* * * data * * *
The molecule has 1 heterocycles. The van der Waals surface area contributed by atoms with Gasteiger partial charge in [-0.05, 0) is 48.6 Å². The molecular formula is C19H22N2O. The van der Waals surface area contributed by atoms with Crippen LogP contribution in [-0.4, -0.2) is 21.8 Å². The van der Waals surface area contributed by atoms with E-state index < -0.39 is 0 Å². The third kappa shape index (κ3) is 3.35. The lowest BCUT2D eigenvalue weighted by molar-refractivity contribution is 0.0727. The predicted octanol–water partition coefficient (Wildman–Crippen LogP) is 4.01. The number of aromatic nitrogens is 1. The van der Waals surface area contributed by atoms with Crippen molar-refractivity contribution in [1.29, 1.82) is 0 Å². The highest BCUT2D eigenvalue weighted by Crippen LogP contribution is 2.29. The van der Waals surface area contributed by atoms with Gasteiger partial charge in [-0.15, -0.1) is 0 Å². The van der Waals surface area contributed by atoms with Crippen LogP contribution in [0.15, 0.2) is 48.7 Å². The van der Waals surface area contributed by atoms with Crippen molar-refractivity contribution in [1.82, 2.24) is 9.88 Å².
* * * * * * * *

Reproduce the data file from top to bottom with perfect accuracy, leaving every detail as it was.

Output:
The molecule has 1 heterocycles. The van der Waals surface area contributed by atoms with Gasteiger partial charge in [-0.05, 0) is 48.6 Å². The molecular formula is C19H22N2O. The van der Waals surface area contributed by atoms with Crippen LogP contribution in [-0.4, -0.2) is 21.8 Å². The van der Waals surface area contributed by atoms with E-state index < -0.39 is 0 Å². The third kappa shape index (κ3) is 3.35. The lowest BCUT2D eigenvalue weighted by molar-refractivity contribution is 0.0727. The predicted octanol–water partition coefficient (Wildman–Crippen LogP) is 4.01. The number of aromatic nitrogens is 1. The van der Waals surface area contributed by atoms with Crippen molar-refractivity contribution in [1.29, 1.82) is 0 Å². The highest BCUT2D eigenvalue weighted by Crippen LogP contribution is 2.29. The van der Waals surface area contributed by atoms with Gasteiger partial charge in [-0.15, -0.1) is 0 Å². The van der Waals surface area contributed by atoms with Crippen LogP contribution in [0.15, 0.2) is 48.7 Å². The van der Waals surface area contributed by atoms with Crippen molar-refractivity contribution in [1.82, 2.24) is 9.88 Å².